Quarterly Refunding Preview: How Much Of An Increase In Coupon Issuance

On Monday we got the what: the Treasury’s schedule of new debt issuance for the current and coming quarters, which as we discussed was modestly below what was previously expected, at $776BN down from $852BN in the previous forecast, and down from $1 trillion in Q2 (nonetheless rising again to $816BN in the first calendar quarter of 2024).

Today, at 8:30am we get the how, how will the Treasury funding this new debt; here, as Newsquawk notes, analysts are split on whether Treasury will increase coupons at same pace as prior or less.

In the quarterly financing estimates released on Monday, the Treasury announced it expects to borrow $776bln in net marketable debt for the October-December period, which is down $76BN from its July 2023 estimate; today’s refunding announcement will delve into how much of that decrease is driven by bills/coupons.

As the Treasury guided in the last refunding, it is expected to increase its coupon auction sizes again. However, there is a great split amongst analysts on whether the Treasury will increase the auction sizes again at the same pace as the August refunding where 2yr, 3yr. 5yr, 7yr, 10yr, 20yr. and 30yr tenors (both new issues and reopenings) were increased per month by USD 3bln, 2bln, 3bln, 1 bln. 3bln. 3bln. 1 bln, and 2bln. respectively, or whether the Treasury will opt for a smaller increase amid the heavy sell-off in bonds and the increase in term premia.

For instance. Goldman Sachs sees a smaller total amount of increases with 2yr. 3yr, 5yr, 7yr. 10yr, 20yr. and 30yr tenors increased by USD 2bln, 2bln. 2bln, 1 bln. 2bln, 1bln, and 1bln. respectively.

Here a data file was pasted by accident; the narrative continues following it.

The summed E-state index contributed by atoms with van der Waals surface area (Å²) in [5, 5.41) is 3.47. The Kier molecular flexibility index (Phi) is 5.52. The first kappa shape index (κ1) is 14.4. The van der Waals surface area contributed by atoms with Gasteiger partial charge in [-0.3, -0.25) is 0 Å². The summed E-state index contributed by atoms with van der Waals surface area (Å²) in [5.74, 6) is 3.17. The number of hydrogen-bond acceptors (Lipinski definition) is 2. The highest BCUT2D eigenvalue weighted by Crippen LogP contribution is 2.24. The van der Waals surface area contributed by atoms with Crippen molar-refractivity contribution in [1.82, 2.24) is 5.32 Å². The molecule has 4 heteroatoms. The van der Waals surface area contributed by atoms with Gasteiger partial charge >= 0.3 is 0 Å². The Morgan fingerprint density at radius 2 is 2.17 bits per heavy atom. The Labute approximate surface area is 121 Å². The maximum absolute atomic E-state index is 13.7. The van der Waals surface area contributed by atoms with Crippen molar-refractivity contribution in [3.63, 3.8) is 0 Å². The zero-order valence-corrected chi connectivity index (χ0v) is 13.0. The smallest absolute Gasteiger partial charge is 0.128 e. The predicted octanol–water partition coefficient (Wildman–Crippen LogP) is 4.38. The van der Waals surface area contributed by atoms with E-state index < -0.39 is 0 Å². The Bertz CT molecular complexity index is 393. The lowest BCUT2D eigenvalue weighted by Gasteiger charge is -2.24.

As Bloomberg notes, the consensus view is that letting up on note- and bond-auction growth would expose the Treasury to risks associated with relying too heavily on bills. Bills already comprise about 20% of the Treasury’s debt, the upper end of the range recommended by the department’s industry advisers. This is the concern voices by Stanley Druckenmiller, namely that the Treasury should have issued more coupons when rates were lower instead of relying too much on Bills.

Firms including Barclays Plc, Jefferies, Morgan Stanley and Wells Fargo are among those predicting a slowdown in Treasury’s auction ramp-up. At Jefferies, economist Thomas Simons is among those citing the strong appetite for bills as a reason to slow the growth of bond and note issuance. He forecasts a refunding total of $112 billion next week.

In the case of the 10-year note, of the 23 primary dealers that provided forecasts — ASL Capital Markets didn’t — the majority expects the new-issue and reopening sizes to increase by $3 billion. That would be the same pattern as last quarter. However, nine dealers predict increases of no more than $2 billion, and one sees $1 billion.

The following are predictions for auctions of fixed-rate coupon-bearing notes and bonds in November, December and January, in billions of dollars, with most recent sizes in parentheses. Two- to seven-year auctions are monthly new issues, while 10-, 20- and 30-year entries are a new issue with two reopenings.

We will also get the details on the auction size increases for the rest of the other tenors.


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